Southern California dockworkers disrupted shipping activity on Friday at the ports of Los Angeles and Long Beach — the main entry points for the country’s imports — as well as at some other West Coast ports after contract talks deteriorated in recent days.
Pacific Maritime Assn. The International Longshore and Warehouse Union, which represents shipping companies and port terminal operators, “organized a concerted and disruptive business action that effectively shut down operations” at several terminals in Los Angeles, Long Beach, Oakland, Seattle and Tacoma, Wash.
union contract Work stop meetings Thursday eveningAnd on Friday, the members either didn’t show up to work or slowed down solo work. This combination complicated port traffic, forcing some stations to close.
Spokespersons for the ports of Los Angeles and Long Beach, which combine to form the nation’s largest shipping complex, said late Friday that the ports are operating despite a labor shortage. A Port of Auckland spokesperson said freight operations had been halted because there were not enough dockers to handle containers, and normal operations were not expected to resume until Monday.
“While we continue to monitor terminal activity, we urge the PMA and the International Water Union to continue negotiating in good faith in order to reach a fair agreement,” Mario Cordero, executive director of the Port of Long Beach, said in a statement.
Although the labor unrest was temporary, it highlights a high-stakes dance between wealthy shipping companies and a powerful labor union, with ramifications for Southern California’s 175,000 workers – employed in the ports themselves as well as in related businesses – transporting goods worth $469 billion. General, the port data appears.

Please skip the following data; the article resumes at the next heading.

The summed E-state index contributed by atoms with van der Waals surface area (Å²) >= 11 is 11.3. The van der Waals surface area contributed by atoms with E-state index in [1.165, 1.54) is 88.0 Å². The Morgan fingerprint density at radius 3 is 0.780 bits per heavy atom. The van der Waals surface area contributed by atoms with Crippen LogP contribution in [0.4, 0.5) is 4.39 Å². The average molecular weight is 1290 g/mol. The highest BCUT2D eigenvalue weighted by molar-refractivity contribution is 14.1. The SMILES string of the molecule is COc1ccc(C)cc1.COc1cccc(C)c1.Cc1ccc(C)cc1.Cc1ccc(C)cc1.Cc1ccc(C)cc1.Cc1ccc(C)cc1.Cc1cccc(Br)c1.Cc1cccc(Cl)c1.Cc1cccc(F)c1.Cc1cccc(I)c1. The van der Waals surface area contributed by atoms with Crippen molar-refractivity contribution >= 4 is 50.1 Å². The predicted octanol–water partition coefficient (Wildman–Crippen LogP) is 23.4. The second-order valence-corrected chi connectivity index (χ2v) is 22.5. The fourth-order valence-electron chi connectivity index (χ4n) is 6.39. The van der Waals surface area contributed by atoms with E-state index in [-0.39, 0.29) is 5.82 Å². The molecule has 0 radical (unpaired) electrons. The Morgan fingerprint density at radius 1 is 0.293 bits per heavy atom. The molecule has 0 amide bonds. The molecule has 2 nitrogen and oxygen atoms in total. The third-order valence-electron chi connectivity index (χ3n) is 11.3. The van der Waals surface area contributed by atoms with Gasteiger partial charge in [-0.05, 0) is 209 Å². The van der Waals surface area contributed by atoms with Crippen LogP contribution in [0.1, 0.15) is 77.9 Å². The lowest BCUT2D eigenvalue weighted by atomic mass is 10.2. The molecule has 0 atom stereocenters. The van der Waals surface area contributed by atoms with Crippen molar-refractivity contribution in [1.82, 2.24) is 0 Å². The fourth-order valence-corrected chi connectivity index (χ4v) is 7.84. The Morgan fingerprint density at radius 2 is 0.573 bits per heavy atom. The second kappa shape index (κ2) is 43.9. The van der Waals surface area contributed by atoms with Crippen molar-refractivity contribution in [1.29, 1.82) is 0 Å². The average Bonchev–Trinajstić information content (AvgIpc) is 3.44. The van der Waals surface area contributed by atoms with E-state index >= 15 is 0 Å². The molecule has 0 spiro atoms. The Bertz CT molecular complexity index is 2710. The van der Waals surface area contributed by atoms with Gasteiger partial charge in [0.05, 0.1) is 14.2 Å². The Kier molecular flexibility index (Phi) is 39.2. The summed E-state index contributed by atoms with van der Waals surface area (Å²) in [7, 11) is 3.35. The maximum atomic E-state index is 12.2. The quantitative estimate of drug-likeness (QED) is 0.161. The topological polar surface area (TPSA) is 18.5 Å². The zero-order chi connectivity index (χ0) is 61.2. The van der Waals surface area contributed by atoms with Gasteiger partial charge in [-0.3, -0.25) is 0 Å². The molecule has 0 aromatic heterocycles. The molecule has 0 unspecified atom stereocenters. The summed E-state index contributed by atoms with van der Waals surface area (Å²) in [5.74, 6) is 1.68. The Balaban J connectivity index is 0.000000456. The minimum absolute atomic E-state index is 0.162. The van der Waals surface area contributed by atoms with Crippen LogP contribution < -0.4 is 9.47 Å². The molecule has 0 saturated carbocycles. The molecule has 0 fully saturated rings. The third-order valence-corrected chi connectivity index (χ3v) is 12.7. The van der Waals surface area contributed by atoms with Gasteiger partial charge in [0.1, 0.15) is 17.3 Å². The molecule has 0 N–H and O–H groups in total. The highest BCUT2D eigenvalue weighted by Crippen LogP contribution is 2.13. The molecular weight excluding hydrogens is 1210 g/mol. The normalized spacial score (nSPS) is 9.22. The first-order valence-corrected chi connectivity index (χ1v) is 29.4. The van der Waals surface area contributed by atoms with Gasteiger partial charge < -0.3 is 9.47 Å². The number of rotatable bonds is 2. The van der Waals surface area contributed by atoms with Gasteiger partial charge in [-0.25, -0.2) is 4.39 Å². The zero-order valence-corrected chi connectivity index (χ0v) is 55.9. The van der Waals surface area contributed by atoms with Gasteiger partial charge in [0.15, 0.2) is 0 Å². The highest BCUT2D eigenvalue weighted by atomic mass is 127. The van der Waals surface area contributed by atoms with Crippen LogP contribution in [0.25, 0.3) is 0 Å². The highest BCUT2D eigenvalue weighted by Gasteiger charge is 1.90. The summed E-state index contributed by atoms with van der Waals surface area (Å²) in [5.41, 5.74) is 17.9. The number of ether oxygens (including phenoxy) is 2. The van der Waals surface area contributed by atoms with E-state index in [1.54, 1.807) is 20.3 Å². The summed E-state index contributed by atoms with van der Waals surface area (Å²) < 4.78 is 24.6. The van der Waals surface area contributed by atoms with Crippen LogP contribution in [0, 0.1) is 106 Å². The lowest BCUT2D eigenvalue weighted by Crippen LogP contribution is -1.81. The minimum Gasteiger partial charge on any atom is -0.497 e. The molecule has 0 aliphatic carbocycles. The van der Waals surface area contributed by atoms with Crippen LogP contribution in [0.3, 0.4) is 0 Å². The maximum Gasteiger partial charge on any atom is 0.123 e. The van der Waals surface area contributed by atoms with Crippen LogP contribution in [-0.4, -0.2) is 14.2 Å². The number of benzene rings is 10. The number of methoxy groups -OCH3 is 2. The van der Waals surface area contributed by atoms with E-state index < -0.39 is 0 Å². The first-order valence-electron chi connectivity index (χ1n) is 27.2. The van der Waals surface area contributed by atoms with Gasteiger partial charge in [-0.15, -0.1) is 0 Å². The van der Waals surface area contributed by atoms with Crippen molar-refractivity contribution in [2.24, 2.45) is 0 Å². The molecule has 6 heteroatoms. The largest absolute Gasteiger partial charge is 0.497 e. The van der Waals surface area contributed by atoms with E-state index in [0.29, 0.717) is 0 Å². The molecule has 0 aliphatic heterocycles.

The union’s latest action is its boldest yet to influence contract negotiations, which focus primarily on wages afterwards Reach a preliminary agreement About the role of automation. More than 22,000 dock workers at 29 West Coast ports have been working without a contract since July 1.
ILWU Local 13, which represents dockworkers in Southern California, said about 12,000 of its members have “taken it upon themselves to voice their discontent with the attitude of ocean carriers and terminal operators.”
In April, dockworkers imposed nearly 24-hour closures at the ports of Los Angeles and Long Beach, exacerbating fears that failed contract negotiations could lead to a deadlock like the one in 2002, when President Bush intervened to end an 11-hour shutdown. The daily employer for West Coast longshoremen.
Previous Month , Pacific Marine Assn. complained, The guild members started taking their meal breaks all at the same time, instead of savoring them. The employers’ group described it as a “work measure”.
The two Southern California ports handle nearly 40% of US cargo container imports from Asia.
Negotiations are still ongoing, Willie Adams, International President of the International Media Federation, said in a statement.
“We’re getting there, but it’s important to understand that West Coast dockworkers kept the economy going during the pandemic and lost their lives in the process. We will not settle for an economic package that doesn’t recognize the heroic efforts and personal sacrifices of the ILWU workforce that lifted the industry,” Adams said. Shipping to record profits.
Experts say the uncertainty over contracts at West Coast ports has a long-term impact.
As labor negotiations drag on and union members take job action, some nervous retailers and manufacturers have rerouted goods, causing imports and exports to drop through the ports of Los Angeles and Long Beach in recent months.
“When you have cyclical disruptions, that will discourage shippers from using Oakland, Tacoma, Long Beach. It will be very difficult for ports to convince shippers that these ports will be reliable gateways to international trade,” said Jock O’Connell, international trade economist at Beacon Economics.
Ports on the West Coast, which have historically had a geographic advantage due to their proximity to Asia, are increasingly competing with others such as the Panama Canal and along the Gulf of Mexico for imports and exports across the Pacific.
“An event like today reminds shippers that shipping up the West Coast is riskier even though it takes longer,” O’Connell said. “This will affect revenue and jobs locally.”
Retail group on Friday Urge a quick solution.
“Our country’s West Coast ports are an important link in the retail supply chain. Any outage or interruption in their immediate operations has a ripple effect that hinders retailers’ ability to deliver quickly and efficiently to American consumers,” said Jessica Dankert, Vice President of Supply Chain for Retail Industry Leaders Assn. .
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